To reaffirm the US government’s commitment to preserving and protect­ing the privacy necessary for intellectual and creative freedom, reform measures should include:

  1. suspending the dragnet moni­toring and collection of domestic and international communications of US citizens pending the res­toration of constitutionally re­quired privacy and due process protections;
  2. suspending the wholesale, unwar­ranted collection of telecommuni­cations and digital metadata, also pending the restoration of privacy and due process protections;
  3. reviewing the dragnet monitoring and collection of international communications and bringing such programs into compliance with established human rights protec­tions, including privacy and due process guarantees;
  4. making the right to be free of unwarranted surveillance a cor­nerstone of US surveillance policy and practice; and
  5. implementing stronger oversight measures for US mass surveillance programs, and greater transparency regarding the full scope of those programs, including the publication of all legal and policy documents that include legal interpretations of US laws and orders on surveillance, with only those redactions that are truly necessary to protect legitimate national security interests.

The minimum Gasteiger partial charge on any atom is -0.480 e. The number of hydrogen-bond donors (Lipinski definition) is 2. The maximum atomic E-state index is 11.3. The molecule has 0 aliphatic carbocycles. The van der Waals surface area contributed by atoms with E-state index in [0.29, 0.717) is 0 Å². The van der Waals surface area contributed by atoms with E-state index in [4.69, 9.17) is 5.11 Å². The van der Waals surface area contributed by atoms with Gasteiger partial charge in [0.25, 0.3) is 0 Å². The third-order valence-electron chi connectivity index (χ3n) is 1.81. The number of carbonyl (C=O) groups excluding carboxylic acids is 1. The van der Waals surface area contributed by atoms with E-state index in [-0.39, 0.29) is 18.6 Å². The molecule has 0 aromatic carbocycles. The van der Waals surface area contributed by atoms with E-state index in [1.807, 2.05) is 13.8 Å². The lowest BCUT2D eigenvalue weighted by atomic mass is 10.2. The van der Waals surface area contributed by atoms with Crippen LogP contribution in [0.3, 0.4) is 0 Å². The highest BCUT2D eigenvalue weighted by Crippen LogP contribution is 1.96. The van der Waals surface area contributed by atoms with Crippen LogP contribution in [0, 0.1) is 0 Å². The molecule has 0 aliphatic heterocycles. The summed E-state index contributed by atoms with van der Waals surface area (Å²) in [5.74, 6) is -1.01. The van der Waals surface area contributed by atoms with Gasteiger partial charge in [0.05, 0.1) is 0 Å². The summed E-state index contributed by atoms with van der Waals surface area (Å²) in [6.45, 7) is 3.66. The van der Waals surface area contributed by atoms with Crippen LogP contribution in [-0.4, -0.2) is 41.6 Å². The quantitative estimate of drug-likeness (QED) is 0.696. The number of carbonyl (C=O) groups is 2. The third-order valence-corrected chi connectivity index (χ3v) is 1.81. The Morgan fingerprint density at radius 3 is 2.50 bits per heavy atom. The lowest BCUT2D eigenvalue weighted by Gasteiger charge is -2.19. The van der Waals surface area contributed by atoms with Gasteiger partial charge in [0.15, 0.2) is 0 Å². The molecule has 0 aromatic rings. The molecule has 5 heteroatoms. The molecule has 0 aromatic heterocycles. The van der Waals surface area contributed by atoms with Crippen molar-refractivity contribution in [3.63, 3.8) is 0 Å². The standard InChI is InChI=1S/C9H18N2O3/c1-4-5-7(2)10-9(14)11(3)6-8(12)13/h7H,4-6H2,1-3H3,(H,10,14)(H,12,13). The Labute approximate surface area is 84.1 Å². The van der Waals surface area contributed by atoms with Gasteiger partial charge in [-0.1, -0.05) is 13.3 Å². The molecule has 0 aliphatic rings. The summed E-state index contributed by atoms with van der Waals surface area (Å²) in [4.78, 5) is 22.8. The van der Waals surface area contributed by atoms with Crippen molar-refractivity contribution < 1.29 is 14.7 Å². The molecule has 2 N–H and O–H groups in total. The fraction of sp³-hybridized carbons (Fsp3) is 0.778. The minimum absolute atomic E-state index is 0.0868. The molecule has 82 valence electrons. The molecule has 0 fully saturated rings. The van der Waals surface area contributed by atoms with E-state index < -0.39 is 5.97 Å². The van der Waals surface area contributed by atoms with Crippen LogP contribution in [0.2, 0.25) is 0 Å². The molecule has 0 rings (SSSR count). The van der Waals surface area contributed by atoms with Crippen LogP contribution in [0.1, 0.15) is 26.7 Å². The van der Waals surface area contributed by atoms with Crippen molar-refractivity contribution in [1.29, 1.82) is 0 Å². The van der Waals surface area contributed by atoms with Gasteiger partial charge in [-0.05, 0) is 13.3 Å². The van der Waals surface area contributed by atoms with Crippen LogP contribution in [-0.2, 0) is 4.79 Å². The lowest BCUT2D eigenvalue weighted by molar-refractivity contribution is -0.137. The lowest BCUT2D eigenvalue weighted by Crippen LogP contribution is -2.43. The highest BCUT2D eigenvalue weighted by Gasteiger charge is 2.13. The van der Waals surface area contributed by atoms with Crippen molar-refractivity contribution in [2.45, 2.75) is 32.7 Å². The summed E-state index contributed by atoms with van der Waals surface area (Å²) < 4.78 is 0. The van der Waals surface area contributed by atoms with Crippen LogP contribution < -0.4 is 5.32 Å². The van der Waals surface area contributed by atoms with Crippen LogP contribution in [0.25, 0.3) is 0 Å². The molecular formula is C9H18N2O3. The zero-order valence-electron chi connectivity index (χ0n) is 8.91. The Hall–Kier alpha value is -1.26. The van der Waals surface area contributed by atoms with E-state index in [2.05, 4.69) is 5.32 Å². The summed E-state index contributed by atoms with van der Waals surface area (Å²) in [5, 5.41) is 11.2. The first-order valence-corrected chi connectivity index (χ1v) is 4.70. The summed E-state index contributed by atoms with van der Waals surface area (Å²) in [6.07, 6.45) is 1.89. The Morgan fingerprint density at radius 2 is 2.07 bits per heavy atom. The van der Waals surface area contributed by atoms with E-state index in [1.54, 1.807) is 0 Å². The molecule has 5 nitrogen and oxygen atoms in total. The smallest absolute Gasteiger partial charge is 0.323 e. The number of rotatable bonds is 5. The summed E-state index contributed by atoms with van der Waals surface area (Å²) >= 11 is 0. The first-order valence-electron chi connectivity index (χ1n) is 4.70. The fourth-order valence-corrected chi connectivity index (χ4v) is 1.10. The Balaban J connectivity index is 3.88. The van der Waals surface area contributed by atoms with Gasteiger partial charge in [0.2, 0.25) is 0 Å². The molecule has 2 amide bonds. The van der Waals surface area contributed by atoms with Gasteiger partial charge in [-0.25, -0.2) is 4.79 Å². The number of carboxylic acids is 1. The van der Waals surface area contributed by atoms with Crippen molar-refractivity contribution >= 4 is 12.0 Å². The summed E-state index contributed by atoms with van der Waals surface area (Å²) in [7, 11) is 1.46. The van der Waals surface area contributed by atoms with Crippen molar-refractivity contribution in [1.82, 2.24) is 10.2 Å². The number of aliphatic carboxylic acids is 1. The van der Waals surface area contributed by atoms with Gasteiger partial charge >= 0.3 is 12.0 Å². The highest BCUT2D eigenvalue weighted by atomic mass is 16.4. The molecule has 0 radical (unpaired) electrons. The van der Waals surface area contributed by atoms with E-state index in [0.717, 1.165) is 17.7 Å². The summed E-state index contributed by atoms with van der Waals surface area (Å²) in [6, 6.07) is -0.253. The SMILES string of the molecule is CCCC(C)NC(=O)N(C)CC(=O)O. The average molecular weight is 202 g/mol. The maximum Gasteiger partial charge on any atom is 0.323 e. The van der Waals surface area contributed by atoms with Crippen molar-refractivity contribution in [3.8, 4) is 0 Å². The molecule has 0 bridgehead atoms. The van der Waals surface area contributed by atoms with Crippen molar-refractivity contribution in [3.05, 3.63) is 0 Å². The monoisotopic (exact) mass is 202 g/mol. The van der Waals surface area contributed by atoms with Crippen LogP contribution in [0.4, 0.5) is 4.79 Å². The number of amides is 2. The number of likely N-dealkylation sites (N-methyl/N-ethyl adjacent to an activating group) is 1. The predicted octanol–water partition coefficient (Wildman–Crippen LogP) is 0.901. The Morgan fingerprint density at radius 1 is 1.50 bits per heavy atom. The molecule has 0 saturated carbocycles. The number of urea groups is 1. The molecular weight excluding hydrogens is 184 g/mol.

This report was drafted by Katy Glenn Bass, Deputy Director of Free Expression Programs at PEN, based on research con­ceived and carried out by PEN American Center in close consultation with the FDR Group. The findings are based on the results from an online survey conducted between August 28 and Oc­tober 15, 2014. A full report of all the findings will be released later in 2015.

This is an excerpt from Global Chilling: The Impact of Mass Surveillance on International Writers. The Faculty of Arts and Social Sciences at the University of Technology, Sydney supports PEN Sydney.

Mass surveillance has badly shaken writers’ faith that democratic governments will respect their rights to privacy and freedom of expression.

Writers can be considered the “canaries in the coalmine” when it comes to the impact of surveillance on privacy and free expression in society writ large.

“I believe that most UK citizens are now regularly under levels of surveil­lance that make the Stasi seem amateurish. I may be paranoid, but I believe not.”

Advertisements